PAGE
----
I mentioned in an earlier post that I’d share a little bit of my journey with body image since becoming pregnant, and I’ve sort of been putting it off! I haven’t really talked much in depth on this topic before, maybe because it can be such a sensitive subject for many. I didn’t (and don’t) feel qualified or equipped to be able to shed any further insight into this. But if i’m going to be open with you, darling reader, this is a part of my faith walk right now and so I’ll share. Thank you in advance for your grace as I fumble through these thoughts…
If you haven’t noticed there have been a lot of changes to my body lately… pregnancy does that.
Is it beautiful and amazing and so powerful what the female body can do?
Oh my goodness, Yes.
Is that reassuring in the midst of the first trimester nausea and the awkward bloated looking belly? Or the first sign of a stretch mark in the second trimester? Or the swollen belly and feet (and everything else) that I get to look forward to in the third trimester?
In all vulnerability, not always…
I feel almost guilty admitting it. I should be OK with this, right?
And then I feel guilty for even caring about something as inconsequential as this. Am I just shallow and vain? Am I the only one struggling between wanting to be healthy for my baby and also having a hard time watching the numbers tip up on the scale?
And this is just the beginning. Before I know it, I’ll be in my postpartum body, Lord willing holding my sweet baby girl, and grappling with even more changes. And so I’m here, living in the tension of loving these changes but also struggling with them.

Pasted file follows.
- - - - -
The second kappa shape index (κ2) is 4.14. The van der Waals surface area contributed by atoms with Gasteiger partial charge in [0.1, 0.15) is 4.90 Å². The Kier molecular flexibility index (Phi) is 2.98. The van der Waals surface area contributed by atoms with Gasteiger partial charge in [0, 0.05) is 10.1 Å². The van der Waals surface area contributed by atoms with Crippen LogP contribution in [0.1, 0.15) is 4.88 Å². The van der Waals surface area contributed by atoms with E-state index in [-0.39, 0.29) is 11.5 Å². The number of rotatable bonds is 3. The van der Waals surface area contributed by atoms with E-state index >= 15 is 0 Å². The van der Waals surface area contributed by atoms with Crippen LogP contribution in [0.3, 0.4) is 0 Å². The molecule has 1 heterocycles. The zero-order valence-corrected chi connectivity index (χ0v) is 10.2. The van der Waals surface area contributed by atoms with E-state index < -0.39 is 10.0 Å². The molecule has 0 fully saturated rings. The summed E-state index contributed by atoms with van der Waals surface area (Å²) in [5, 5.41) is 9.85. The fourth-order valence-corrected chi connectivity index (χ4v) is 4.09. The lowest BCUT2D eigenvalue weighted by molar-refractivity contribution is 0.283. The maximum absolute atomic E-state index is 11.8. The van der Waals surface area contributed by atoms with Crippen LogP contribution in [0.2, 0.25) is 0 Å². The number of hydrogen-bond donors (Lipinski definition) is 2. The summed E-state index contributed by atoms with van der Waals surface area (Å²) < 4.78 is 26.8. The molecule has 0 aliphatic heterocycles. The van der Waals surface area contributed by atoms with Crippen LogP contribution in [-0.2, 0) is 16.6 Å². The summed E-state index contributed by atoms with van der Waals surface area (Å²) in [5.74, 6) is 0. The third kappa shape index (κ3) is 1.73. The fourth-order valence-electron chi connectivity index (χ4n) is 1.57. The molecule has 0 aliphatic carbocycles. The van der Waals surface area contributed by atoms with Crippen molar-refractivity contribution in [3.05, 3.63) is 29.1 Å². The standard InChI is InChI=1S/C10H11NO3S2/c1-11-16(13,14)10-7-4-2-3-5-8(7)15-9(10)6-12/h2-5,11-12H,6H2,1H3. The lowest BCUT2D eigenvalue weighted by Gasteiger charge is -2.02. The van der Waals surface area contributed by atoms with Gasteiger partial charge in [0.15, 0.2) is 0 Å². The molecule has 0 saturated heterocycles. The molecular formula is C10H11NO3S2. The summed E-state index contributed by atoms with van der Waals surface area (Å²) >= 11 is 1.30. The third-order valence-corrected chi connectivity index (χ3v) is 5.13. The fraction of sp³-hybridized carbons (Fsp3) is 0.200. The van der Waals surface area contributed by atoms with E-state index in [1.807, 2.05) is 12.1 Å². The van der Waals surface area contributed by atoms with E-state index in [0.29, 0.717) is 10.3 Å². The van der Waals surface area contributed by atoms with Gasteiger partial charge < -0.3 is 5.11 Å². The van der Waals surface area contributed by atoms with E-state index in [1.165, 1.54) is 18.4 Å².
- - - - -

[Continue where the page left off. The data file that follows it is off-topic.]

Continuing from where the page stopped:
On the one hand, media is bombarding us with these unrealistic images of how are bodies should look. We all know that this fascination is unhealthy and damaging, but yet we keep going back to it.
On the other hand, media is putting out this empowered, “own your flaws”, “love yourself” message. This isn’t a negative thing.
However, this too can be a deceptively ineffective band-aid for finding joy and contentment in regards to body image.
The trouble with both of these extremes is that at the root of them, the is focus on self. When really, the only way to find true contentment and peace in this issue is to look past self and focus on Christ.
A friend from Church told me about Risen Motherhood podcasts. I’ve only had the chance to listen to a few, but so far I love them! One of the first ones I listened to was “How humility Nourishes a Weary Mom’s Soul” with Hannah Anderson, author of Humble Roots.
They briefly touched on body image and it completely refreshed my heart with this new perspective on things. Hannah Anderson explains it so well that I wanted to share a few excerpts:
“We have to go back to this definition of humility, as recognizing and honoring the difference between God as God, and our identity as created, limited creatures who are dependent on Him. If we have that frame, and we move to talk about our bodies, it’s amazing to realize that one of the very things that defines the difference between us and a transcendent God, is our physical bodies…
The first thing that humility teaches us about our body is that, it has been given to us to remind us of our limits. It is a walking, 24/7 reminder that we are not God…